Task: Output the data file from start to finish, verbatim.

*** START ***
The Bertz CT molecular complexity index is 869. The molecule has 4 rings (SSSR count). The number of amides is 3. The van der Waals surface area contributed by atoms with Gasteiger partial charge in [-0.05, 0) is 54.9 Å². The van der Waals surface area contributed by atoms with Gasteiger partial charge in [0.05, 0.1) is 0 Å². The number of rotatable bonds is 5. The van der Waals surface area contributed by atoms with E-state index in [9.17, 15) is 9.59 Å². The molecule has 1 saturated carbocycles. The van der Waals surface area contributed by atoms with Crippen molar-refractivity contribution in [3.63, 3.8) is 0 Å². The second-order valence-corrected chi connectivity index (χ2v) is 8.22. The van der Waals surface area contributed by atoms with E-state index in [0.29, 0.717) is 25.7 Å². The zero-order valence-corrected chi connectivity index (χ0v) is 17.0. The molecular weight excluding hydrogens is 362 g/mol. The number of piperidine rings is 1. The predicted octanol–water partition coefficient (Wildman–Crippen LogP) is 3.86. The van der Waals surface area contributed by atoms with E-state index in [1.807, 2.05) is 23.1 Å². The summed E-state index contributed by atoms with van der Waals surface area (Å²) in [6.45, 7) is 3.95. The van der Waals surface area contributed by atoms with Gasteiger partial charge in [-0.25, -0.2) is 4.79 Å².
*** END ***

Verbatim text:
The Bertz CT molecular complexity index is 869. The molecule has 4 rings (SSSR count). The number of amides is 3. The van der Waals surface area contributed by atoms with Gasteiger partial charge in [-0.05, 0) is 54.9 Å². The van der Waals surface area contributed by atoms with Gasteiger partial charge in [0.05, 0.1) is 0 Å². The number of rotatable bonds is 5. The van der Waals surface area contributed by atoms with E-state index in [9.17, 15) is 9.59 Å². The molecule has 1 saturated carbocycles. The van der Waals surface area contributed by atoms with Crippen molar-refractivity contribution in [3.63, 3.8) is 0 Å². The second-order valence-corrected chi connectivity index (χ2v) is 8.22. The van der Waals surface area contributed by atoms with E-state index in [0.29, 0.717) is 25.7 Å². The zero-order valence-corrected chi connectivity index (χ0v) is 17.0. The molecular weight excluding hydrogens is 362 g/mol. The number of piperidine rings is 1. The predicted octanol–water partition coefficient (Wildman–Crippen LogP) is 3.86. The van der Waals surface area contributed by atoms with E-state index in [1.807, 2.05) is 23.1 Å². The summed E-state index contributed by atoms with van der Waals surface area (Å²) in [6.45, 7) is 3.95. The van der Waals surface area contributed by atoms with Gasteiger partial charge in [-0.25, -0.2) is 4.79 Å².